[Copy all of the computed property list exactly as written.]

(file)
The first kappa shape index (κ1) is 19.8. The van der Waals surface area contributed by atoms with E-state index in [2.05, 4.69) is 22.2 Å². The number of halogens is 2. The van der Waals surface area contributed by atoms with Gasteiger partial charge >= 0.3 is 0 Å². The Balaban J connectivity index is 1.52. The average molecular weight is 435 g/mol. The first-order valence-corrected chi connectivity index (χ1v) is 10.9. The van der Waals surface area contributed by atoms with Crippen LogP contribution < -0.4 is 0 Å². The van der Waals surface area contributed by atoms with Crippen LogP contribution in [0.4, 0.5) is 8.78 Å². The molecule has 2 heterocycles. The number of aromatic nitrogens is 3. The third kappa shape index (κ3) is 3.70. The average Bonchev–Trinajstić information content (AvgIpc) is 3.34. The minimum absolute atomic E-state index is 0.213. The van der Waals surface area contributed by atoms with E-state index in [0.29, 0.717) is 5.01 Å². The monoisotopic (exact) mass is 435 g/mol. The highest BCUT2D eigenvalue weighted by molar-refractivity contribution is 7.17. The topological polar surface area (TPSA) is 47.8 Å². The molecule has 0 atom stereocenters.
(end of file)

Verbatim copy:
The first kappa shape index (κ1) is 19.8. The van der Waals surface area contributed by atoms with E-state index in [2.05, 4.69) is 22.2 Å². The number of halogens is 2. The van der Waals surface area contributed by atoms with Gasteiger partial charge >= 0.3 is 0 Å². The Balaban J connectivity index is 1.52. The average molecular weight is 435 g/mol. The first-order valence-corrected chi connectivity index (χ1v) is 10.9. The van der Waals surface area contributed by atoms with Crippen LogP contribution < -0.4 is 0 Å². The van der Waals surface area contributed by atoms with Crippen LogP contribution in [0.4, 0.5) is 8.78 Å². The molecule has 2 heterocycles. The number of aromatic nitrogens is 3. The third kappa shape index (κ3) is 3.70. The average Bonchev–Trinajstić information content (AvgIpc) is 3.34. The minimum absolute atomic E-state index is 0.213. The van der Waals surface area contributed by atoms with E-state index in [0.29, 0.717) is 5.01 Å². The monoisotopic (exact) mass is 435 g/mol. The highest BCUT2D eigenvalue weighted by molar-refractivity contribution is 7.17. The topological polar surface area (TPSA) is 47.8 Å². The molecule has 0 atom stereocenters.